[¶18] In August of 2005, the previous listing agreement was replaced with another contract raising the price for the entire ranch to $7.7 million. That listing agreement did not contain a brokerage disclosure statement. Grommet contended that since no disclosure was obtained for the August 2005 listing agreement, it was therefore invalid. The district court did not agree with that reasoning because the December 2003 through December 2005 agreement did have a brokerage disclosure signed by Grommet, who clearly was acting on behalf of all sellers. The evidence was overwhelming, in the district court's view, that Grommet was completely in charge of negotiations and was acting on behalf of his wife and sister. Furthermore, the August 2005 listing agreement interrupted the December 2003 agreement and was in fact an extension of the original agreement with an increased sales price of $7.7 million. The district court concluded it would place form over substance to require yet another identical disclosure form and thereby invalidate the August 2005 listing agreement. This Court held in Roney v. B.B.C. Corp., 2004 WY 113, ¶ 27, 98 P.3d 196, 204 (Wyo. 2004) that Wyoming does not favor the forfeiture of contract rights. Here Newman made a disclosure pursuant to § 33-28-306 at the time the 2003 listing went into effect. The district court believed, as do we, that such disclosure was sufficient enough so as to fully advise Grommet, and so as to comply with the statute. Furthermore, it also concluded, without reservation, that Grommet understood all of the agency relationships as well as those other matters required to be disclosed. Thus, the 2005 extension was valid.

[¶19] The second issue the district court addressed was whether there was or could be an oral extension of the listing contract after it expired on February 12, 2006. Clearly, a listing agreement may be extended orally or by conduct. McCartney v. Malm, 627 P.2d 1014, 1018-19 (Wyo. 1981). Here it is evident that the listing was extended orally and by conduct until March 30, 2006. Grommet directed Newman to lobby on his behalf for the legislative appropriation. Grommet, by correspondence, knew that Newman was continuing to talk to the WNG and the governor and other elected officials. Finally, on March 25, 2006, the letter to Newman terminating his services clearly indicated Grommet's knowledge that Newman was still working for him. In early February, Grommet had apparently asked Newman to get with him to formally extend the listing. All of the facts in this case point clearly and convincingly to the conclusion that Newman was working for Grommet with Grommet's knowledge and consent until Newman's discharge. On the basis of these circumstances the district court concluded that the August 2005 listing agreement was orally extended until March 30, 2006, the date on which Newman received Grommet's termination letter.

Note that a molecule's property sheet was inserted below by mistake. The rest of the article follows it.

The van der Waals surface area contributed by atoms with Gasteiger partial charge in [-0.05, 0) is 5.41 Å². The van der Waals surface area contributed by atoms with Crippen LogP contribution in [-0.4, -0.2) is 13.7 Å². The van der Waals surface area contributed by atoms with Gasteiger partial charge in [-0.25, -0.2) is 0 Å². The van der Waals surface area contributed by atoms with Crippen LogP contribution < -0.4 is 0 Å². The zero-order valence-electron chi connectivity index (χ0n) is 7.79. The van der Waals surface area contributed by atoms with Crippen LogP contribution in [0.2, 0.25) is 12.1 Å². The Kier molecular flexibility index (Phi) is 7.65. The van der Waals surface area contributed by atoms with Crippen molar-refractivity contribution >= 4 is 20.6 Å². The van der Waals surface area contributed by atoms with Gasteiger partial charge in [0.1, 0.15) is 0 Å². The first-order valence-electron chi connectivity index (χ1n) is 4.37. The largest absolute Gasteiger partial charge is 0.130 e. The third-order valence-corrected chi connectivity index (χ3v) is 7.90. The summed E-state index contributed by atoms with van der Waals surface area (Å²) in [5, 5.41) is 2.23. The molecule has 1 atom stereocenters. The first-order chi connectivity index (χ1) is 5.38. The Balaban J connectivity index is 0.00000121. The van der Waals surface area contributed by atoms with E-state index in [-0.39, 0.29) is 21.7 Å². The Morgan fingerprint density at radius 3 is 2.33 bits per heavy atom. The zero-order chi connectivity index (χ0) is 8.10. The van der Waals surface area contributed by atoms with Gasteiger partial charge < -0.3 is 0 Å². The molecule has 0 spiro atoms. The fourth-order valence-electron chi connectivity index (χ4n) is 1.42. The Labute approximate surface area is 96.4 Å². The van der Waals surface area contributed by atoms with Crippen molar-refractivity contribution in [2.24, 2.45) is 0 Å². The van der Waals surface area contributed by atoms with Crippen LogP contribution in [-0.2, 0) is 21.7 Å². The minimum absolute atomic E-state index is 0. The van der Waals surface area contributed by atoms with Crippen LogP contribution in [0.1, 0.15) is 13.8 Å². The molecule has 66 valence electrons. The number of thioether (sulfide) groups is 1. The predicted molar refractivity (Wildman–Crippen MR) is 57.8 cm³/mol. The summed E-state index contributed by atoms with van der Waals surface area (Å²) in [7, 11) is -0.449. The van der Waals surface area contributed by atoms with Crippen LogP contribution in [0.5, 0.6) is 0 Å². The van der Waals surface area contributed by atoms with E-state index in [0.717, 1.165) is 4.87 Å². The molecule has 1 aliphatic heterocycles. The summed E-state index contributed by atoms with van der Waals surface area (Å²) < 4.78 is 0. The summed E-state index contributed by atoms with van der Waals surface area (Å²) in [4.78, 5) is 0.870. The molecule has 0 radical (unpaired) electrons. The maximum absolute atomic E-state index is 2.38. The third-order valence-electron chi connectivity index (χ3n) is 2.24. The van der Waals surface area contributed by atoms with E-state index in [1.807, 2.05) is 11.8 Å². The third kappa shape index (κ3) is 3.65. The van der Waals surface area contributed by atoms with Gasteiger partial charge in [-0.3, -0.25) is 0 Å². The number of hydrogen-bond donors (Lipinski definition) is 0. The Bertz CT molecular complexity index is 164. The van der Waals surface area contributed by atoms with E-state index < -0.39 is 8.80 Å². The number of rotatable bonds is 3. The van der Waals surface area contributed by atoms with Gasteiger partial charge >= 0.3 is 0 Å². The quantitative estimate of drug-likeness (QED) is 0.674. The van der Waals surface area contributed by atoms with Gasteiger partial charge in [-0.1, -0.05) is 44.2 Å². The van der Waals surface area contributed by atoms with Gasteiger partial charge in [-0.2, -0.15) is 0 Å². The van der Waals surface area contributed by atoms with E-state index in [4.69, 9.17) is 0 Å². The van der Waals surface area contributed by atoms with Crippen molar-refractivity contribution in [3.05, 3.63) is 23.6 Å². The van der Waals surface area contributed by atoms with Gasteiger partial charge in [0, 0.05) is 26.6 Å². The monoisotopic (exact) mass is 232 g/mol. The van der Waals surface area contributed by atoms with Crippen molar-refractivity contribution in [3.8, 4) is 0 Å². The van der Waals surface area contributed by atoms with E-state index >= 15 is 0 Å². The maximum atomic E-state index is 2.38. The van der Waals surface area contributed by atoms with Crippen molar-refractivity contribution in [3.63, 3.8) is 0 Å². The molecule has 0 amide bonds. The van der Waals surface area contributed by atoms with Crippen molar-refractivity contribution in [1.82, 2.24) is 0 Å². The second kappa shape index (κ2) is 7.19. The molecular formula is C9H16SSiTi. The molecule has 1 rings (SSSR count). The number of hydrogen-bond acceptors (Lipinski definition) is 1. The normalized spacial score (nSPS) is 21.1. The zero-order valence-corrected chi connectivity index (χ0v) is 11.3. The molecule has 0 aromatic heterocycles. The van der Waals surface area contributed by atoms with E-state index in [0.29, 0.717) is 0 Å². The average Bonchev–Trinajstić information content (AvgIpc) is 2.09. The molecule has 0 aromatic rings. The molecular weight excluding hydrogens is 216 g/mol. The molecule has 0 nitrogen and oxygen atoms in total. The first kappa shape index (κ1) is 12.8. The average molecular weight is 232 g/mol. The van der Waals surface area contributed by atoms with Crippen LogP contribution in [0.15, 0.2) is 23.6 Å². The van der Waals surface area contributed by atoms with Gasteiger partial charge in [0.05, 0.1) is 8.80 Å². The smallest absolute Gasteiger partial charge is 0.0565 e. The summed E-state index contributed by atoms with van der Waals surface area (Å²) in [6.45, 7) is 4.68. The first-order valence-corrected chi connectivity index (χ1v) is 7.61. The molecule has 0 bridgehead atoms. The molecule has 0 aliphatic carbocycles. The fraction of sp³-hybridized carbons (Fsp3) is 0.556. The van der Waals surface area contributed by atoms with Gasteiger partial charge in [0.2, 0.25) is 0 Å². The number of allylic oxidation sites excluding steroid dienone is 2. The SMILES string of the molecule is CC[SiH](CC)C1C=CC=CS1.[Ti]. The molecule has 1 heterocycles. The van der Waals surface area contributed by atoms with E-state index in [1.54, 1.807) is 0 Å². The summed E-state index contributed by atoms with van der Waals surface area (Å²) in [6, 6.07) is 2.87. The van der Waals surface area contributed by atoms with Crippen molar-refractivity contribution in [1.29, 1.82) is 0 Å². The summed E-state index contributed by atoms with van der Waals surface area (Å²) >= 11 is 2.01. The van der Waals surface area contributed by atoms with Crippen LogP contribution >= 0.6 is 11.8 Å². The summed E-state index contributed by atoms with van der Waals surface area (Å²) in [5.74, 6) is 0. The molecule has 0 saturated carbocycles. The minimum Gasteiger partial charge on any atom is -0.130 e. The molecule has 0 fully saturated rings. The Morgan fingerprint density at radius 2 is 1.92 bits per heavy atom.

[¶20] Both the 2003 and 2005 agreements contain the following language at sections IV D 3 through IV D 4.


D. Seller shall pay Broker the compensation provided by Section IV B hereof within seven (7) days of the date written demand is mailed by Broker to Seller upon the occurrence of any of the following events: . . . .

3. If the subject property or any part thereof is sold, exchanged, leased or optioned, or if any other transaction occurs which causes an effectivechange of ownership of such property from Seller to a third party within 180 days after the expiration of this Contract, to or with any person, firm, corporation or other entity or anyone acting for such person, firm, corporation or other entity to whom the property was introduced by Seller, Broker or any of Broker's Salespeople or by any other person, and whose name was disclosed by Broker to Seller prior to expiration or by written notice, deposited in the U.S. Mail, certified mail, return receipt requested and postage prepaid, before midnight of the seventh day following the date of the termination of this Contract, exclusive of the date of termination. A written offer to purchase this property submitted to Seller during the term of this Contract shall constitute the notice required by this subparagraph without further notice to Seller.